Over the next week-and-a-half KTAR will be introducing and profiling the grand marshals for this year’s Veterans Day Parade in Phoenix.
PHOENIX — Several decades before he was chosen as one of seven grand marshals in this year’s Veterans Day Parade, Col. Gobel James spent 32 years in the military, most of it as a U.S. Air Force pilot.
“The Korean War was on when I joined the Air Force in 1952 and the hostilities in Korea ended six months after I got my wings, so I never entered any combat until the Vietnam War in 1968.
“I was on my 34th mission,” he remembers vividly, “Our job was to destroy surface-to-air missile sites.”
There were none, “And, we were getting low on fuel so the lead aircraft said, ‘Let’s go down and bomb that road intersection and go home.’ So, I dove in and dropped my bombs and as I pulled off the target, the aircraft was hit by anti-aircraft fire.”
The warning lights on his dashboard lit up the cockpit.
“I had no control over the airplane at all,” James said.
However, he did manage to get the wings leveled and the nose up to feel the jet climbing.
That’s when he said the Thunderchief’s long nose dropped below the horizon and headed toward the ground.
“I had a man in my back seat [Capt. Larry Martin was his electronic warfare officer] and I told him to eject first,” to avoid clipping jet canopies, “And, I waited a few seconds. When I ejected, I was going 450 to maybe 500 knots.”
The sheer blast broke his left knee and dislocated it as he drifted by his parachute 3,000 feet in the air.
His chief concern at the time was on Martin.
“I called the lead aircraft and he had seen me eject,” James said.
The problem was he only saw James’ single chute, not another.
“Captain Martin’s remains were returned in 1988, and I will never know; Did he get out of the aircraft safely? was he hit in the air?” James still wonders.
While he was looking skyward, hundreds of North Vietnamese eyes were on him, prepared to make another F-105 pilot their prisoner of war. Still, James was thankful.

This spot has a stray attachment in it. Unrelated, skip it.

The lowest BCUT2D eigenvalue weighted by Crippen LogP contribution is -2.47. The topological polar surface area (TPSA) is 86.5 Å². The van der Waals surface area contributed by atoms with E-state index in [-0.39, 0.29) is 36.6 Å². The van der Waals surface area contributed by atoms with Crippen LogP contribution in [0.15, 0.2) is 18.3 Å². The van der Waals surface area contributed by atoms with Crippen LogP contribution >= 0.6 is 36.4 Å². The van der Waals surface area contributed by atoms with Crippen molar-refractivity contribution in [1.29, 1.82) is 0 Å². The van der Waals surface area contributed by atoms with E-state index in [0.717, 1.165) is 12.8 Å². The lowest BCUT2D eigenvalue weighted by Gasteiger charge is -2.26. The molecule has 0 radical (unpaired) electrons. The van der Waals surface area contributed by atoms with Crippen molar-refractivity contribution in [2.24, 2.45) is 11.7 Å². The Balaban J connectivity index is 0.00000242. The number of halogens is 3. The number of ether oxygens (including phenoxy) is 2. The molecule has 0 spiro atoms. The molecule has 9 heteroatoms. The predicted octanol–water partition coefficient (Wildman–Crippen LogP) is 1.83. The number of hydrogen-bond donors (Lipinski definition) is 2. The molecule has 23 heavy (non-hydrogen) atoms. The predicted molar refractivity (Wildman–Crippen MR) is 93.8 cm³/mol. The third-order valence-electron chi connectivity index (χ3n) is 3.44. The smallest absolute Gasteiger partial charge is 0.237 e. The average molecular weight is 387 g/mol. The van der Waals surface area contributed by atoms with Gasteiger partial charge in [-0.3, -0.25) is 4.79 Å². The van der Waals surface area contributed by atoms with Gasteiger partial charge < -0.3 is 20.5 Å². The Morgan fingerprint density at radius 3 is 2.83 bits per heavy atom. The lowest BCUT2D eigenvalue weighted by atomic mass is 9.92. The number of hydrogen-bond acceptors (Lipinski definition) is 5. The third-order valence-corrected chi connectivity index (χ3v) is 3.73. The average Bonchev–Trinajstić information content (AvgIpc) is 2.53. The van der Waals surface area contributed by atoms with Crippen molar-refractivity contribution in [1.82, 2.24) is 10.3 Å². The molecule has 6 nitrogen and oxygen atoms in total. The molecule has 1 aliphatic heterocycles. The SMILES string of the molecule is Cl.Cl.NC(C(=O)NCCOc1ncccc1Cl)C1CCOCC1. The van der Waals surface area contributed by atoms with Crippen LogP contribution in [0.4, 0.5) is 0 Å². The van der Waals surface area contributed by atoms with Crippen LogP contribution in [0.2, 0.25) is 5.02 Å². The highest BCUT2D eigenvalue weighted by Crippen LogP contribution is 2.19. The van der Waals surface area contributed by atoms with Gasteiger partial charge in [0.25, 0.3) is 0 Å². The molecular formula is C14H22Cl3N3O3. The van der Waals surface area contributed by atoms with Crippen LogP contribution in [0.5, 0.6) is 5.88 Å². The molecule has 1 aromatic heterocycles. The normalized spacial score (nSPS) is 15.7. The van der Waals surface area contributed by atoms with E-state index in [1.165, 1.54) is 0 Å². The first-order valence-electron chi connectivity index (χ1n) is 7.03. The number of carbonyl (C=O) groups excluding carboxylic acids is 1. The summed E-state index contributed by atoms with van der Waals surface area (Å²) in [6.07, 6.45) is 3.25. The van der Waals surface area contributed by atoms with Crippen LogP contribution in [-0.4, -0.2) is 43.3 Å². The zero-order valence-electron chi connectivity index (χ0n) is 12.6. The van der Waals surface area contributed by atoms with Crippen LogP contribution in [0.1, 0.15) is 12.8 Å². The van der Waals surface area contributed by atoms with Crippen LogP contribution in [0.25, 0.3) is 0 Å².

“I believe to this day that if there had not been well disciplined military group that captured me, I wouldn’t be alive,” he credited the soldiers who saved him from a mob of angry villagers working on nearby rice fields and swinging razor sharp sickles. Still, there was brutal abuse.
“One man hit me in the head with a rifle butt,” James said.
Officers stripped off his flight suite before they took him on a homemade stretcher to an underground room.
“I sat there while — what seemed like the entire village — hit me in the head with their fists, pulled my hair and, with great delight, two women stomped on my injured knee.”
It continued, he said, until the sun went down 45 minutes later.
The worst was yet to come when James and two other U.S. airmen were loaded on a truck headed for Hanoi.
“We stopped in this one village shortly after sunrise,” recalled the injured James, “They took Captain Michael Burns and Lieutenant Colonel Carl Crumpler out of the truck to a village,” leaving James behind to fend for himself. “Capt. Burns and Lt. Crumpler argued they would carry me, but no, (the guards) told me to sit down.”
Unable to move far, James watched as a villager spotted him and shouted for the neighbors to jump on the side of the truck.
“They would throw things at me and jab me with sticks. It was a mob.”
In the midst of torture, he still had remarkable optimism, “A young girl took a piece of melon and threw it at me and it hit me in the chest. At first it angered me, but then I thought, ‘No, this has got water in it.’ And, I hadn’t had anything to drink!”
It took 10 days to travel as a convoy 300 miles north to Hanoi. The Vietnamese guards traveled at night to avoid being seen by U.S. bombers overhead. Each time, James said he was left behind in the pitch black night, hoping the U.S. pilots would miss his truck.
“You can do a lot of serious praying when you’re totally exposed, the flares are on, it’s as bright as day, that you could read a newspaper.”
Once in Hanoi, things did not improve much, “They put me in a cell by myself and for three weeks… a bucket for a toilet; they’d bring me food and seasonal soup twice a day.”
His knee was not healing, so the guards offered to take him to a hospital for surgery, “It became severely infected,” he admits, “I could’ve easily died.”
His knee eventually healed over time, which he had plenty of in the POW camp.
“My total time in prison was 1,703 days,” James said.
That’s a total of four years, eight months.
When asked how he held it together James credits, “The law of survival. If you want to survive… you had no control… I never became discouraged, I always felt if I can live through it, then I’ll go home someday.”
Like a birthday, he never forgets the date he was released, “I was shot down on the 15th of July 1968 and I was released on the 14th of February 1973.”
During the first year, his family had no idea whether he was dead or alive. Thinking about his wife, their five-year-old son and two high school daughters was the toughest.
“When I’d think about my family, tears would come in my eyes,” James said, remembering back to the time he was away.
It was discipline that kept him from going mad, “I would allow what I thought was a minute-and-a-half to think about them. And, that sounds, maybe cruel, but I just decided that if you dwelt on your family too much you’d go insane.”
He rarely talks about his nearly five years as a POW, unless someone asks him about it.
“I don’t talk much, I don’t dwell on it… I learned long ago that being bitter doesn’t harm the person you’re bitter against, it only harms you.”